The Science of Optimized Logistics Written by Tetsumasa Suga /// No.1
In this book, The Science of Optimized Logistics, the current owner and president of Japan Trust Co., Ltd, a shipping company without ships (NVOCC), based upon his 22 years of experiences in the field of logistics, takes up all kinds of issues raised by many business entities, thoroughly elaborating on the real information of the shipping industry that cannot be usually obtained from the mass media.
The author conveys his message about what the optimized logistics is by sharing his actual trade instances and thereby clarifying the past, present and future of the international logistics and shipping industry. Touching upon the reality and current issues of the shipping industry, the author sheds light on the ideal way it should pursue for its prosperous future.
In July 2017, Nihon Yusen, Shosen Mitsui and Kwasaki Kisen integrated their container ship businesses and established Ocean Network Express Holdings. As a result of this integration, the shipping company that has the regular international navigation routes has become just one in Japan. Such an ultimate integration trend in the maritime transport is seen not only in Japan but on an international scale. Alliances are thus being established worldwide through the merging of major shipping companies.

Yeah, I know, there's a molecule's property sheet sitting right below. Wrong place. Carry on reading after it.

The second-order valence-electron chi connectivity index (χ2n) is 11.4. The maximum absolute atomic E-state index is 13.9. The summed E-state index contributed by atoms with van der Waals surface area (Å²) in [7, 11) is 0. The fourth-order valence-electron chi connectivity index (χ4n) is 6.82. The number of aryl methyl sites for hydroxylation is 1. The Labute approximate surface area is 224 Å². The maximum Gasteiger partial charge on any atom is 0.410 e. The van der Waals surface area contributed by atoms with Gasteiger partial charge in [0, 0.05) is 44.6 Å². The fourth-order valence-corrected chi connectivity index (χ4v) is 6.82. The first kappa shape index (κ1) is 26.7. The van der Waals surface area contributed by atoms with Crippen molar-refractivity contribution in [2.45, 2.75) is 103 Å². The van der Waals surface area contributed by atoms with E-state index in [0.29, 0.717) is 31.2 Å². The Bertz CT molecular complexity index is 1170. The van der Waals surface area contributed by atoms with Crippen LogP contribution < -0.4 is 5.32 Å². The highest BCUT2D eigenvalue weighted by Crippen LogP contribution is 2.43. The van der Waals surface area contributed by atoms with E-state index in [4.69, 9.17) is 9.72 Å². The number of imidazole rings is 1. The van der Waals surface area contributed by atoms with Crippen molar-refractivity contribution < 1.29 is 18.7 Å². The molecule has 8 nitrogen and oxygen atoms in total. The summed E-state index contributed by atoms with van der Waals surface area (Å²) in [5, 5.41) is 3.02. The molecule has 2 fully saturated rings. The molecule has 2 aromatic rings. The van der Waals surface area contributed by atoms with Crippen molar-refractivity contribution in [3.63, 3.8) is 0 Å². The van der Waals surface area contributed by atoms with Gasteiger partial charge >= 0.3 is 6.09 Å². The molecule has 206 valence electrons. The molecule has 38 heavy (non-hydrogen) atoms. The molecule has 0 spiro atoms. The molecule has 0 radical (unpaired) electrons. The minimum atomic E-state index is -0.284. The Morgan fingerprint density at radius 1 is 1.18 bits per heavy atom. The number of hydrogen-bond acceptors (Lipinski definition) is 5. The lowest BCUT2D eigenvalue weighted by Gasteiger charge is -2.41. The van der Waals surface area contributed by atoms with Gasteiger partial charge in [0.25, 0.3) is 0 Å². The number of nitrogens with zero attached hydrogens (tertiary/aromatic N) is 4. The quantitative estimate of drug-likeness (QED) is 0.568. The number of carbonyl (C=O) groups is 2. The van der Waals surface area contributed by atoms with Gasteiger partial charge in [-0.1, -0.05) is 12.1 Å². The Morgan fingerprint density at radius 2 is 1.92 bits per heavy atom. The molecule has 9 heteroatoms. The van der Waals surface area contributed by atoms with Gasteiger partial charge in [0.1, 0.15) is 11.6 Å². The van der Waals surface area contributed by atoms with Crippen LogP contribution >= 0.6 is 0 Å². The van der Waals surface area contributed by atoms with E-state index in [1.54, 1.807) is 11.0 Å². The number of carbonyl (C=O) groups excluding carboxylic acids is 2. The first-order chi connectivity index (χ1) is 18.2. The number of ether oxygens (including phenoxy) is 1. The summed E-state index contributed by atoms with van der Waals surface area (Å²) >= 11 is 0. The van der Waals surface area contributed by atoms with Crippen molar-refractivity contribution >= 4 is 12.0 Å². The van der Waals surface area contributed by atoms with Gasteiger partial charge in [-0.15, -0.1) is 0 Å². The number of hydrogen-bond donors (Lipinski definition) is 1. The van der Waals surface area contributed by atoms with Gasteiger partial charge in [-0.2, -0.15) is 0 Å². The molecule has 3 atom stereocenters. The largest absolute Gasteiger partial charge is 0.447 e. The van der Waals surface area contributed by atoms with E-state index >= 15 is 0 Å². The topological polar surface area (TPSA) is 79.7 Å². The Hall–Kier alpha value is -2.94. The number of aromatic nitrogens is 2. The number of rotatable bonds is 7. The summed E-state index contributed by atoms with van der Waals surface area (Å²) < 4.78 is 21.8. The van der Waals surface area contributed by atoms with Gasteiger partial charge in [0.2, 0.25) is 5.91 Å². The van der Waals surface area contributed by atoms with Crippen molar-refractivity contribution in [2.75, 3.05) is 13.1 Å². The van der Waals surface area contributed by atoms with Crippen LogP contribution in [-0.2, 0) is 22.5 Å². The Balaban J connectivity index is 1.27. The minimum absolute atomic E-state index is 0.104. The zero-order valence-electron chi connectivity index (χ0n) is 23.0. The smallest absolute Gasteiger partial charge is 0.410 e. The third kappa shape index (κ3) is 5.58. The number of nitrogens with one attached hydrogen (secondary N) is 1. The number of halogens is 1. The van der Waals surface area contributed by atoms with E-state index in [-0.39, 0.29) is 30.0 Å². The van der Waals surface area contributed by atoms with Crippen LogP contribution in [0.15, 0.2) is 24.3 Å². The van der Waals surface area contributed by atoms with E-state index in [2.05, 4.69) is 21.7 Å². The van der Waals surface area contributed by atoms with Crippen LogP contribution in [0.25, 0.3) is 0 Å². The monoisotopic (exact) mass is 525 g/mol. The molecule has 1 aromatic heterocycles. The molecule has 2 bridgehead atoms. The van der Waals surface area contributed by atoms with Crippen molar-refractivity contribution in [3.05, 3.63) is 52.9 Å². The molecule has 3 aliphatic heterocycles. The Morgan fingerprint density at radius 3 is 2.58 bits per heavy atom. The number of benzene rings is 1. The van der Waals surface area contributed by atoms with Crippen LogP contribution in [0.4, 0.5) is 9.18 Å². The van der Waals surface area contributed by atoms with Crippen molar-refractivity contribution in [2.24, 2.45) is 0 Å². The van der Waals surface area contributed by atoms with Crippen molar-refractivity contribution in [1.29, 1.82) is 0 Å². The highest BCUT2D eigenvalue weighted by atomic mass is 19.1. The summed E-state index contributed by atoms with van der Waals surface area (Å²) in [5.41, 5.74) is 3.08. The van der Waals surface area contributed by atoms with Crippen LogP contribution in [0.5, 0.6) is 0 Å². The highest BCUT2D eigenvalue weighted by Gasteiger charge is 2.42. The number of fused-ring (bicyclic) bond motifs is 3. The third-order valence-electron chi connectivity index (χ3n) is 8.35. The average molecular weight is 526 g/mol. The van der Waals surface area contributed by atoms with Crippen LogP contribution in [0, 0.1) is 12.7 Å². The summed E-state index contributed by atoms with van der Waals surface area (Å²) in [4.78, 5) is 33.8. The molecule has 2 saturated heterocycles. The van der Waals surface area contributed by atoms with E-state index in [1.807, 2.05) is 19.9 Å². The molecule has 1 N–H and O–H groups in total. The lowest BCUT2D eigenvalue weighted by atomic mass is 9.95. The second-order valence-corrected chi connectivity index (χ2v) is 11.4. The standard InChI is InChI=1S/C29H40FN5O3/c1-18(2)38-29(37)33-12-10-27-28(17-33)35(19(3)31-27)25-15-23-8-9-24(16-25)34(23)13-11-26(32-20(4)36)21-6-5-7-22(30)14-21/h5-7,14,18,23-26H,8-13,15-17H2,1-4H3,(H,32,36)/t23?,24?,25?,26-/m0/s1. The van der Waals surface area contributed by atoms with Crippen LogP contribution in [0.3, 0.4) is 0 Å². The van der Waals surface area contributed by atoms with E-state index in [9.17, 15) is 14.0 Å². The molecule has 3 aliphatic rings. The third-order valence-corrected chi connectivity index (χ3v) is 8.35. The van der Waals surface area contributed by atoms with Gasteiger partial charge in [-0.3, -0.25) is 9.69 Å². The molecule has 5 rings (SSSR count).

What is behind the notable reorganization of the world shipping industry is the fact that it has been exposed to the wild waves of recession. One of the causes of this setback is the increase of the vessel volume effected by the enlargement of container ships. The shipping industry is in the midst of the vicious circle that originated from an over-supply of vessel volume in the process of the pursuit of cost cut-down through the increase of transport efficiency. The consequent transport fare decrease has been suppressing the management of shipping companies, which is a conspicuous negative spiral phenomenon in the shipping industry. Excessive free competitions brought about deficit to all shipping companies, causing the number of shipping companies to be reduced 50% in recent several years through merging or bankruptcy. This is very unhealthy. Shippers are not seeking the kind of cheap fares that will result in ship companies’ deficit.
Shippers often speak out their honest feelings, “We’d rather see ship companies continue to offer us secure service with greater opportunities for us since we won’t mind higher fares.” The fact is that the shipping fares have come down to the point where shippers are also worried about ship companies’ welfare.
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